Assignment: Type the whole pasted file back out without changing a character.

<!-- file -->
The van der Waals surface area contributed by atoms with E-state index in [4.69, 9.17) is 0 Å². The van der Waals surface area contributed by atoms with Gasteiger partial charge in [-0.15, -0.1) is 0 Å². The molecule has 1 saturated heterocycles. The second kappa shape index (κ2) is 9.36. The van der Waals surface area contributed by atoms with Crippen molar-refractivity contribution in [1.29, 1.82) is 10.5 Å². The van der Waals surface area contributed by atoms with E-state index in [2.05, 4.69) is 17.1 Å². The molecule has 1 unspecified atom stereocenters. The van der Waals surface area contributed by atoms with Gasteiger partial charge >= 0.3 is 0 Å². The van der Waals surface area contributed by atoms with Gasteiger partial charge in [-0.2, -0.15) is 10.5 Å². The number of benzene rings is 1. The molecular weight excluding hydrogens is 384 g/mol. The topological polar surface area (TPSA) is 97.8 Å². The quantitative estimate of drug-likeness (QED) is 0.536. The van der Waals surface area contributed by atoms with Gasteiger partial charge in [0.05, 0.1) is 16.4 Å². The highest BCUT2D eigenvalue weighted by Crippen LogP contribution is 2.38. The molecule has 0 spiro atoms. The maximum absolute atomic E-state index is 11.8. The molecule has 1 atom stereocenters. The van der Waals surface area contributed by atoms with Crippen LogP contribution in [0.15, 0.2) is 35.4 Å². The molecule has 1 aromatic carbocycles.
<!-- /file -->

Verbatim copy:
The van der Waals surface area contributed by atoms with E-state index in [4.69, 9.17) is 0 Å². The van der Waals surface area contributed by atoms with Gasteiger partial charge in [-0.15, -0.1) is 0 Å². The molecule has 1 saturated heterocycles. The second kappa shape index (κ2) is 9.36. The van der Waals surface area contributed by atoms with Crippen molar-refractivity contribution in [1.29, 1.82) is 10.5 Å². The van der Waals surface area contributed by atoms with E-state index in [2.05, 4.69) is 17.1 Å². The molecule has 1 unspecified atom stereocenters. The van der Waals surface area contributed by atoms with Gasteiger partial charge >= 0.3 is 0 Å². The van der Waals surface area contributed by atoms with Gasteiger partial charge in [-0.2, -0.15) is 10.5 Å². The number of benzene rings is 1. The molecular weight excluding hydrogens is 384 g/mol. The topological polar surface area (TPSA) is 97.8 Å². The quantitative estimate of drug-likeness (QED) is 0.536. The van der Waals surface area contributed by atoms with Gasteiger partial charge in [0.05, 0.1) is 16.4 Å². The highest BCUT2D eigenvalue weighted by Crippen LogP contribution is 2.38. The molecule has 0 spiro atoms. The maximum absolute atomic E-state index is 11.8. The molecule has 1 atom stereocenters. The van der Waals surface area contributed by atoms with Crippen LogP contribution in [0.15, 0.2) is 35.4 Å². The molecule has 1 aromatic carbocycles.